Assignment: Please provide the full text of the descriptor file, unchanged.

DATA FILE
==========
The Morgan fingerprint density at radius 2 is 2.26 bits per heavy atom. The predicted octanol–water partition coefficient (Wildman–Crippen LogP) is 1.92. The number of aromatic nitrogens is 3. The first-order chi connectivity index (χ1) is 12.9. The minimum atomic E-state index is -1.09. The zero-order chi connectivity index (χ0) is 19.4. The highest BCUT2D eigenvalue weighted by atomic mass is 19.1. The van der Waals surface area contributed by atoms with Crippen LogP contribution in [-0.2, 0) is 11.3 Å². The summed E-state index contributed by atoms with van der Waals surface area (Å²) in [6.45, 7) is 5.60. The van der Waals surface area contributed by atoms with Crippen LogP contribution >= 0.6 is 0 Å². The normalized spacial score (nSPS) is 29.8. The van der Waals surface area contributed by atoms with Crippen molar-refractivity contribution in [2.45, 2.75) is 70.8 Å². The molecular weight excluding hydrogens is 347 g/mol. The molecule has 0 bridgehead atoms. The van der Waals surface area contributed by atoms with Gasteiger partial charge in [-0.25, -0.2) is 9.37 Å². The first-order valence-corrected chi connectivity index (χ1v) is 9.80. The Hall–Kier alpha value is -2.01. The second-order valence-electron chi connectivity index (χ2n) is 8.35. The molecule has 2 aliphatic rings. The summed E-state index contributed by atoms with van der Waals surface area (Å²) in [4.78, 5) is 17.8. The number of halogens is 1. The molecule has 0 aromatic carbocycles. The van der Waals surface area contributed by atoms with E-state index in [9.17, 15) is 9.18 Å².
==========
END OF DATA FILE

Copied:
The Morgan fingerprint density at radius 2 is 2.26 bits per heavy atom. The predicted octanol–water partition coefficient (Wildman–Crippen LogP) is 1.92. The number of aromatic nitrogens is 3. The first-order chi connectivity index (χ1) is 12.9. The minimum atomic E-state index is -1.09. The zero-order chi connectivity index (χ0) is 19.4. The highest BCUT2D eigenvalue weighted by atomic mass is 19.1. The van der Waals surface area contributed by atoms with Crippen LogP contribution in [-0.2, 0) is 11.3 Å². The summed E-state index contributed by atoms with van der Waals surface area (Å²) in [6.45, 7) is 5.60. The van der Waals surface area contributed by atoms with Crippen LogP contribution >= 0.6 is 0 Å². The normalized spacial score (nSPS) is 29.8. The van der Waals surface area contributed by atoms with Crippen molar-refractivity contribution in [2.45, 2.75) is 70.8 Å². The molecular weight excluding hydrogens is 347 g/mol. The molecule has 0 bridgehead atoms. The van der Waals surface area contributed by atoms with Gasteiger partial charge in [-0.25, -0.2) is 9.37 Å². The first-order valence-corrected chi connectivity index (χ1v) is 9.80. The Hall–Kier alpha value is -2.01. The second-order valence-electron chi connectivity index (χ2n) is 8.35. The molecule has 2 aliphatic rings. The summed E-state index contributed by atoms with van der Waals surface area (Å²) in [4.78, 5) is 17.8. The number of halogens is 1. The molecule has 0 aromatic carbocycles. The van der Waals surface area contributed by atoms with E-state index in [9.17, 15) is 9.18 Å².